Think of the 18th–century artist Piranesi, for example, whose engravings of picturesquely decaying Rome are certainly fantastic in some respects—he places just enough disproportionately tiny people in his cityscapes to make us think those ancient buildings were absolutely colossal—but also reflect a real and deep desire to capture the ancient Romans' remains and to make knowledge of the city available to distant lands and later generations. Or John James Audubon's obsessive quest to paint all of America's birds. That documentary impulse was once central to illustration, if not to what we now call "fine art," and its passing is something to be lamented, especially since our belief that photography straightforwardly captures the–thing–in–itself is a sadly naïve one. (Beginning birdwatchers always want photographic guides because they think photography captures birds "as they really are," but skillful paintings, like those of Roger Tory Peterson, are often more useful: they portray birds as the human eye sees them, or is likely to see them in the field, which is not invariably as the camera's lens captures them. The common belief that photographs record simply and objectively both diminishes the documentary power of illustration and underrates the artfulness of photography.)

So Gregory Blackstock's drawings are a pleasant and instructive reminder of a time when the artist had to record the world because there was no other way to document its beauties. Such illustrations may not approach the depth and subtlety of truly "fine" art, but they represent a wonderful union of what the poet W. H. Auden, in an essay on "The Poet and the City," calls the "gratuitous" and the "utile." Auden reminds us that there was once a time when all the arts had a dimension of usefulness: poetry aided the memory, even on as humble a level as "Thirty days hath September," and we should never forget the sheer and astonishing craftsmanship that enabled Bach to crank out all those cantatas, which were invariably useful to the church and as a bonus contain more beauty than seems possible.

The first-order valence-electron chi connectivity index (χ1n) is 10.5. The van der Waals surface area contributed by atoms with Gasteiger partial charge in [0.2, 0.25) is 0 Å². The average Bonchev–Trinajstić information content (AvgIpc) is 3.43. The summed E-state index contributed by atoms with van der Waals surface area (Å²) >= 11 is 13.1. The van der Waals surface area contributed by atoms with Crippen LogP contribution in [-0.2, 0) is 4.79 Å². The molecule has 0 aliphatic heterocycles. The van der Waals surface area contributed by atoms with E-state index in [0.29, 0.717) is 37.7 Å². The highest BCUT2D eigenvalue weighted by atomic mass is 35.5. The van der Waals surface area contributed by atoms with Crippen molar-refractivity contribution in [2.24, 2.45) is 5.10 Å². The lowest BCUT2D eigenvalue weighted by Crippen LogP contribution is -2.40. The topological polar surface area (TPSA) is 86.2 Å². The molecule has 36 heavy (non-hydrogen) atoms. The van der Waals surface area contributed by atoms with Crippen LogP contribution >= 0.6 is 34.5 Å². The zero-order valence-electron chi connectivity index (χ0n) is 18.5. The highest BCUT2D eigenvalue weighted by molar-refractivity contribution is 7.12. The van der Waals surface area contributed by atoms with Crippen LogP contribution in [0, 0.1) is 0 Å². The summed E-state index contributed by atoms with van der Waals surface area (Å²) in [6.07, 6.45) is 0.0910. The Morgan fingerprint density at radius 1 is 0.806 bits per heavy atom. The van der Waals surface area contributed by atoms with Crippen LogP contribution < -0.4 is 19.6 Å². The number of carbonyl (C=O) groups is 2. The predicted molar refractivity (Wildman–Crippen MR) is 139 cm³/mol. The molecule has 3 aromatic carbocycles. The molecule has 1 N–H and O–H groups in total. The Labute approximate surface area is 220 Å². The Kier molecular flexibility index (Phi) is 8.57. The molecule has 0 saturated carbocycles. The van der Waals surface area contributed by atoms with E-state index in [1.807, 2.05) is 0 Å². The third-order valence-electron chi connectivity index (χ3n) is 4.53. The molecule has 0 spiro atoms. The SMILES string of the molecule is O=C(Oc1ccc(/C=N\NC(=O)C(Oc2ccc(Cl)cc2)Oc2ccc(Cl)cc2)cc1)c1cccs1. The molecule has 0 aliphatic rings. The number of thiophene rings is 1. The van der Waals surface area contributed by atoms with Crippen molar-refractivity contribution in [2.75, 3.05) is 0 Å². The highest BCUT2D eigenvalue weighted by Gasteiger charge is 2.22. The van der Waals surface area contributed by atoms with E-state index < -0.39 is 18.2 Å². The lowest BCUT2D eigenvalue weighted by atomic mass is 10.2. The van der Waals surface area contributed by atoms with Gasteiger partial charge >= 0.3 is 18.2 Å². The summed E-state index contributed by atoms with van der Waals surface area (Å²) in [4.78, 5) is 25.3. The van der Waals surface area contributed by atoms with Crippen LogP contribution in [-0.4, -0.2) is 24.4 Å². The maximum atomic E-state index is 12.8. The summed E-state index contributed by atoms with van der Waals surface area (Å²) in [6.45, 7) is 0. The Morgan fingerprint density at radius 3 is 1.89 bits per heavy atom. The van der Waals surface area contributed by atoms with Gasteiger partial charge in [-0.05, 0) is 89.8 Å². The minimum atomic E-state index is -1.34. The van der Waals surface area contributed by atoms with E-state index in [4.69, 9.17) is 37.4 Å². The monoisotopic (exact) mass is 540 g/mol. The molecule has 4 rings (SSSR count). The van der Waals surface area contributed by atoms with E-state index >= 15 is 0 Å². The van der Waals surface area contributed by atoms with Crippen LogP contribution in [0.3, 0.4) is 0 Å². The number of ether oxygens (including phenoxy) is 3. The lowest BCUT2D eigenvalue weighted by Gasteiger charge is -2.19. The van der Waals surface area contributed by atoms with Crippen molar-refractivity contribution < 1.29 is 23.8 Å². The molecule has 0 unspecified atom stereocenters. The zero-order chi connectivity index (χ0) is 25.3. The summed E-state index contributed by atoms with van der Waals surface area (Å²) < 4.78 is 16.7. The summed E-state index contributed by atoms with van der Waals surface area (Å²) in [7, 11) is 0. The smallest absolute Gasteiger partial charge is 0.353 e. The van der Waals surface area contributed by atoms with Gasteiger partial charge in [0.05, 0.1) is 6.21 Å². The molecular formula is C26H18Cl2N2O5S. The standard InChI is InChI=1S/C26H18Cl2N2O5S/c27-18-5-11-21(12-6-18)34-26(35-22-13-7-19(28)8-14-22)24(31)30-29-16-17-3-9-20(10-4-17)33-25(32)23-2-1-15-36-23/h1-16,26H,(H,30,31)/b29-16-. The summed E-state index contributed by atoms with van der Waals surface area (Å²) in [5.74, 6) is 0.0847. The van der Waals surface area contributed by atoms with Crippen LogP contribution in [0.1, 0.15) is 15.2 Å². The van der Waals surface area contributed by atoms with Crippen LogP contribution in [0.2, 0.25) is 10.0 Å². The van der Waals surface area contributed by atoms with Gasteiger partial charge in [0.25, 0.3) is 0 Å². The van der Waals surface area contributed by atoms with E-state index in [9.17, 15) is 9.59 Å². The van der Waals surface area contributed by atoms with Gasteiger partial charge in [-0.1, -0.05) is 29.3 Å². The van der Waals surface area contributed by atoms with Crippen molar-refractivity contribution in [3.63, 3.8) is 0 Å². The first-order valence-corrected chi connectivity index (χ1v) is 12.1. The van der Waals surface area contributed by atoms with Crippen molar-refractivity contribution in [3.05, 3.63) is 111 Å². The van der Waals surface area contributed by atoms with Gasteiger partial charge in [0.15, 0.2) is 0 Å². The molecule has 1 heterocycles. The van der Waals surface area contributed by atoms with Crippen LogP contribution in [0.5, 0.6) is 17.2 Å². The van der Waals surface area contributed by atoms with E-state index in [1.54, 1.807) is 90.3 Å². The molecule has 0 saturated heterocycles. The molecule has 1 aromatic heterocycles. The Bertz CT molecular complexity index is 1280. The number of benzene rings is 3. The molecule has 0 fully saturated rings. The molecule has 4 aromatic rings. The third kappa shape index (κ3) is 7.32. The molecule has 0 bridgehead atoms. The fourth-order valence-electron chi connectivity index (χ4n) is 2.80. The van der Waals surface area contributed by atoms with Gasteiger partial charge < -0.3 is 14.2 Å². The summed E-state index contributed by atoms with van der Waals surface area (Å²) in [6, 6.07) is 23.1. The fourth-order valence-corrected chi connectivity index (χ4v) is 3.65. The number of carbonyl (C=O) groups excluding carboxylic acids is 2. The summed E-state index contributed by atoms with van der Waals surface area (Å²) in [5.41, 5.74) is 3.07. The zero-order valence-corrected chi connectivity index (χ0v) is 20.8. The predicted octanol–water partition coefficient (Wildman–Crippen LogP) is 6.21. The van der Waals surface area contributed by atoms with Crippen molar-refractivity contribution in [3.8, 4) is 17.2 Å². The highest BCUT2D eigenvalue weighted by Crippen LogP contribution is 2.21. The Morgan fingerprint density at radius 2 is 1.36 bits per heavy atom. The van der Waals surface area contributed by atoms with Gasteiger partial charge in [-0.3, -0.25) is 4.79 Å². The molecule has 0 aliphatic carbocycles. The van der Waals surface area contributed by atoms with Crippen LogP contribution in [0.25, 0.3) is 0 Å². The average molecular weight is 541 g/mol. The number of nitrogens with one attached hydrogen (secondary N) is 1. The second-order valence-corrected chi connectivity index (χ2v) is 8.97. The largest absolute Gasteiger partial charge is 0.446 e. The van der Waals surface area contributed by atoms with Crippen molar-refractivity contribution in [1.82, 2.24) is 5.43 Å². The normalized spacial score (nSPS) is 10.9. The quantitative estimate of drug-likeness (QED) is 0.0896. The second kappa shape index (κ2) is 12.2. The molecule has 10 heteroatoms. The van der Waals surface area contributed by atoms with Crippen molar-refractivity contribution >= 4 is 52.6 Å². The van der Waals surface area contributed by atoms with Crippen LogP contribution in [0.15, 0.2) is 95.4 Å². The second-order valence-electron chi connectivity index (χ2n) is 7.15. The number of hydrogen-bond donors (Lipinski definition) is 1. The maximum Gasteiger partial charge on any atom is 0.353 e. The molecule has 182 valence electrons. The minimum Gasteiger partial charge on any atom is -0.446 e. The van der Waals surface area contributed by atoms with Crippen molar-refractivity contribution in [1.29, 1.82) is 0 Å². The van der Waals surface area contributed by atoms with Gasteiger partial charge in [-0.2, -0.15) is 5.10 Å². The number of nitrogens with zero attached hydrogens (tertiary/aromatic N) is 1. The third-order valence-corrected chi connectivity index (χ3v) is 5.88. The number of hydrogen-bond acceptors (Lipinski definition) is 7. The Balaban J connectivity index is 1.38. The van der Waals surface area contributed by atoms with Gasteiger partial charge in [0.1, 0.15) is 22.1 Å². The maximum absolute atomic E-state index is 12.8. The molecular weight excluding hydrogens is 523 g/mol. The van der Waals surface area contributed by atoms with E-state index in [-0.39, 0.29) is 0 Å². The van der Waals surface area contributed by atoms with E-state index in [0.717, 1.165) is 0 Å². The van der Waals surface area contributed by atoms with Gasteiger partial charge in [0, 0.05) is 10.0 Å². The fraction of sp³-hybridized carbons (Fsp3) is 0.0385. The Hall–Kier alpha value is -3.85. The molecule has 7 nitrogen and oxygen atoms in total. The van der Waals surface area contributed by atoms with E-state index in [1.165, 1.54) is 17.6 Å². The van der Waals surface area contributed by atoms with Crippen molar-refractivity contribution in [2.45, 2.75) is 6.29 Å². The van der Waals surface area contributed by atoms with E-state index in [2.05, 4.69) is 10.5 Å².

As Auden also notes, art has now lost that habit of usefulness and does not seem likely to get it back: when we try to unite the useful and the beautiful, he says, we "fail utterly." Though there are some recent developments in industrial design that give one hope, I think Auden is basically correct. It's difficult to imagine a new Piranesi, or an Audubon for the 21st century. We have turned over the task of documenting the world to the various cameras, and for good reason: they perform the task well. But I hope we may occasionally find more Gregory Blackstocks, artists who—unaware that their labors of documentary love are unnecessary—plunge ahead and do their work, thereby reminding us what it means to look, really to look, at the Creation.

Alan Jacobs teaches English at Wheaton College in Illinois, and is writing a book about original sin. His Tumblelog is here.